By Ram Dass
It's evident that we are living in interesting times, and I think we're feeling we understand better every day why that was considered a curse by the ancient Chinese. We're getting hit from every direction. Everything is shaky: Social structures, political structures, economic crises, ecological crises—all of it changing, all destabilizing at once.
In the presence of human unconsciousness, what is generated by all that change and instability is fear. People get frightened, and when they get frightened, they use certain mechanisms for coping with it. They go into denial—“Global warming is not really happening.” They look for a talisman to ward off the evil, like holding up a cross against a vampire, so they become fundamentalists or they become ultra nationalists. There's more ethnic prejudice, more racial prejudice.
It's not just in the U.S.—it's a worldwide thing. Everybody's scared. The poor are scared of the rich, and the rich are scared of the poor. Let me share this little sequence of events with you: About 10 years ago, I spent some time in Guatemala doing work with the Seva Foundation. I was working with the Guatemalan women, women who had lost everything—their homes, their villages, their husbands, their sons—to the armies of the Guatemalan government (which was, incidentally, being kept in power by the United States). The women were living in constant fear that the armies would come back again and kill more of them and drive them off their land; they lived with that fear all the time.
I left Guatemala and flew to Los Angeles. I had a gig in Hollywood, and I was staying up in Brentwood, which is a very fancy suburb of Hollywood, where the rich live. I drove down this street in Brentwood, this quiet avenue. In fact, it was too quiet; I realized there were no human beings anywhere in sight. There were little plots of well-tended grass alongside the street, and next to that, big walls and electronic gates, so all you saw from the street was a row of high walls.
And on each little plot of grass in front of the wall was a sign that the security company had installed—a very vivid sign, with big black letters on a red background, saying, “ARMED RESPONSE!” Just think about that. I mean, here you are, you've finally made it, you've got it all—and you have to hide behind a big gate.
It was a strange flip. I'd been in Guatemala, where the poor women were scared that the army, in the service of the rich, was going to come and murder them; and I'd flown to a place where the rich were hiding behind their walls, afraid that the poor were going to come and murder them.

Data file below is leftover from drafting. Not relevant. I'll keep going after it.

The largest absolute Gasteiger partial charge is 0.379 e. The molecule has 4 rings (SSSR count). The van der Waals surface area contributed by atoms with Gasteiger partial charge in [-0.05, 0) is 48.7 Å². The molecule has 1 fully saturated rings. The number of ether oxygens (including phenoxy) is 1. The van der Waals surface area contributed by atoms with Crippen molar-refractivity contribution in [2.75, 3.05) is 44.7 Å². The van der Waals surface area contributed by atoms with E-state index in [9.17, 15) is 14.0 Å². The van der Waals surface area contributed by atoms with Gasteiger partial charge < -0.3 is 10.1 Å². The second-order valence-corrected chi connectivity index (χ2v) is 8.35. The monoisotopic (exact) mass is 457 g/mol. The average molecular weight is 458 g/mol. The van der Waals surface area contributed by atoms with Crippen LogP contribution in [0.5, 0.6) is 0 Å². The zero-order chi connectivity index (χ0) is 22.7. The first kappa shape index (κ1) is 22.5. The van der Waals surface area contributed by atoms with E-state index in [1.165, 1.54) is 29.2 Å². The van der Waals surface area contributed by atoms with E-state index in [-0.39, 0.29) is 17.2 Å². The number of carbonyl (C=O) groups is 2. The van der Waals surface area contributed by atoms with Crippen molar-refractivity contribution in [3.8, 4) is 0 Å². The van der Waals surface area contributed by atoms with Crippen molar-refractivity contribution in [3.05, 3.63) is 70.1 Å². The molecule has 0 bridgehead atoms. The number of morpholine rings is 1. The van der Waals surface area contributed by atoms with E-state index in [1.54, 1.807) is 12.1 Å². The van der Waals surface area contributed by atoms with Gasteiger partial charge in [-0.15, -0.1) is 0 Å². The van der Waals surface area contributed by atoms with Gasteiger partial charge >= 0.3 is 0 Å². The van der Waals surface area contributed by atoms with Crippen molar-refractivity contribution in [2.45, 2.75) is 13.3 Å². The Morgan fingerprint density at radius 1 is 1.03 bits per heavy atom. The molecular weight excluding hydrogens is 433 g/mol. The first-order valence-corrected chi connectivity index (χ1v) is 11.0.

Gross economic disparity is a profoundly destabilizing force in the world. It's been called the “North-South Issue,” because so many countries of the northern hemisphere are haves, and so many of those in the southern hemisphere are have-nots. And it’s only getting worse. The disparity between the rich and the poor is growing, and in the meantime we're taunting people with all the things they see on TV, with all the things they've been carefully trained as consumers to want, while at the same time we're giving them fewer and fewer opportunities to break out of their circumstances, to break out of racial or economic suppression. It's a recipe for destabilizing things.
Now the interesting question is, “How could a society that is experiencing the pain we're in not be looking for solutions? How could it not want to do that?” The problem is, when there is worldly power, then there is also a vested interest in preserving that power, in not upsetting the apple cart. So instead of a search for solutions, we see more massive levels of denial. Nobody's willing to bite the bullet and propose real solutions, because it might mean we'd have to give up something we enjoy, and we don’t quite want to do that.
But try though we might to wish them away, we see the changes happening, we watch the fear being created, and we can't hide from it all. In the face of all that, the question we need to ask ourselves is whether there is any place we can stand in ourselves where we can look at all that's happening around us without freaking out, where we can be quiet enough to hear our predicament, and where we can begin to find ways of acting that are at least not contributing to further destabilization. I think that's a fair request.
That place, that new perspective, is what I call the "soul-view." Let me share with you this little model I've worked out about who we are as human beings. I call it the “Three-Plane Consciousness Model." If I were to take a picture of who I see you to be, the picture would showthree “I’s”—three different levels of who you are, three planes on which you have an identity.